Below is a picture of a key with its true value in each position:


The key is with bow to left and tip to right; this image shows the measurements as well as the values in each position of this key. From this you can see that our code of 673784 means the key is reading positions 124 and 5 on top row, and positions 3 and 6 on bottom track.
The cuts on the top track have the same heights as those on the bottom. It is just the number values that differ in the series; the top track uses values 6 to 8 and the bottom track uses values 1 to 4. Basically the following:
A number 1 cut on bottom track is same height as a 5 cut on top track
A number 2 cut on bottom track is same height as a 6 cut on the top track
A number 3 cut on bottom track is same height as a 7 cut on the top track
A number 4 cut on bottom track is same height as an 8 cut on top track

The values are just different depending which track they sit on. Every cut will have its opposite cut sitting opposite; to show this in simple terms I’ve changed top track values to 1234 to show this in below photo.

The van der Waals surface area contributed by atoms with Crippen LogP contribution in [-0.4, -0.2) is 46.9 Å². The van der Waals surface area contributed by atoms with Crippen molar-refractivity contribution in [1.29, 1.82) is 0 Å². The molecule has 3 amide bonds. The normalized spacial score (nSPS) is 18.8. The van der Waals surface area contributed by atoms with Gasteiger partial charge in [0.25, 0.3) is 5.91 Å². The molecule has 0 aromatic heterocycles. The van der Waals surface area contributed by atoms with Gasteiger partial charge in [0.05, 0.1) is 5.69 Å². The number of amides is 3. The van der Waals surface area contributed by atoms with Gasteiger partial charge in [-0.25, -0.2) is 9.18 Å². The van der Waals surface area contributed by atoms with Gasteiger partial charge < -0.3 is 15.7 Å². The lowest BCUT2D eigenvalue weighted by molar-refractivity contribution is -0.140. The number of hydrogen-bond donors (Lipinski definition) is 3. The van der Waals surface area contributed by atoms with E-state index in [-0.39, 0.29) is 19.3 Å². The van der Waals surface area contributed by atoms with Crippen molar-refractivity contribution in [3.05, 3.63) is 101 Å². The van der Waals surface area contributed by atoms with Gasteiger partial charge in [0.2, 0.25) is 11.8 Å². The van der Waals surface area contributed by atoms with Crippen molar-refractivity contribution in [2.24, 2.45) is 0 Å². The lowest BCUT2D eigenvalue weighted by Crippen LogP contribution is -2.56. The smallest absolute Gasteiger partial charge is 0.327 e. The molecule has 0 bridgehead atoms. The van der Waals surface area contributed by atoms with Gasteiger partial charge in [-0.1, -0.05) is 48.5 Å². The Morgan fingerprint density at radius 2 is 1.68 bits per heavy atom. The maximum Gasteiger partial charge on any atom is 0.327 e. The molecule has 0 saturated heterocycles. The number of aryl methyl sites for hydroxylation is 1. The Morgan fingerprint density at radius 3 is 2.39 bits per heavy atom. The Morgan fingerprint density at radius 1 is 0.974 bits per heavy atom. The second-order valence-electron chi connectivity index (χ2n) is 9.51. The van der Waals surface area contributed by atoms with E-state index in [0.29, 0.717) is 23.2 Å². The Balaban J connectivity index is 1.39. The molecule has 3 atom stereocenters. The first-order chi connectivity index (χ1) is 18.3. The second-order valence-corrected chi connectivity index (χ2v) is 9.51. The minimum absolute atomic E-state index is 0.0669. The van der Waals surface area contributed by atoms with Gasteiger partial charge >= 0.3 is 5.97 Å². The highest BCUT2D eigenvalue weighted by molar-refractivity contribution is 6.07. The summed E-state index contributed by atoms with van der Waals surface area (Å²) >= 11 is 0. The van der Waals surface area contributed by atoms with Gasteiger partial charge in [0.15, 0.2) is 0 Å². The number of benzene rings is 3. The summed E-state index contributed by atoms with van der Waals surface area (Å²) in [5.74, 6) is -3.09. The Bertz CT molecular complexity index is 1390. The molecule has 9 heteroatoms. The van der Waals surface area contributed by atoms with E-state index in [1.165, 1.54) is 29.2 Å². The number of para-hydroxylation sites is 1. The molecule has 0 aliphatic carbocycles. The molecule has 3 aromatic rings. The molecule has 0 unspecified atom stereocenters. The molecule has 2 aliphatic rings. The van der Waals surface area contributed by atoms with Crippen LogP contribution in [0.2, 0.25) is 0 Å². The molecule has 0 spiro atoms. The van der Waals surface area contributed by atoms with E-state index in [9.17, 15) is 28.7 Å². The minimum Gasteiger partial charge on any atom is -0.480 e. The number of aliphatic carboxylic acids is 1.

So the following in real life will always be true:
A number 1 cut on bottom track will always have a number 8 cut opposite it on top track
A number 2 cut on bottom track will always have a number 7 cut opposite it on top track
A number 3 cut on bottom track will always have a number 6 cut opposite it on top track
A number 4 cut on bottom track will always have a number 5 cut opposite it on top track

The cut to code machines that list this series know that any values entered as a direct cut refer to. They also know that the opposite track has the correct value opposite it. So, we can simplify the reading we take and let the machine do the work for us.
To do this we only need to read the bottom track of the key, with the key tip to right and bow to left. We just use the values 1 to 4 found on this track.


Converted to cuts:


Reading the bottom track we get a reading of 323214.
If we enter 323214 into our cut to code machine; because they are all values of 1 to 4 the machine knows that it must cut the opposite cuts of 676785 to the top track and will do so automatically.
The correct key is read and cut every time following a much simpler process of reading the key.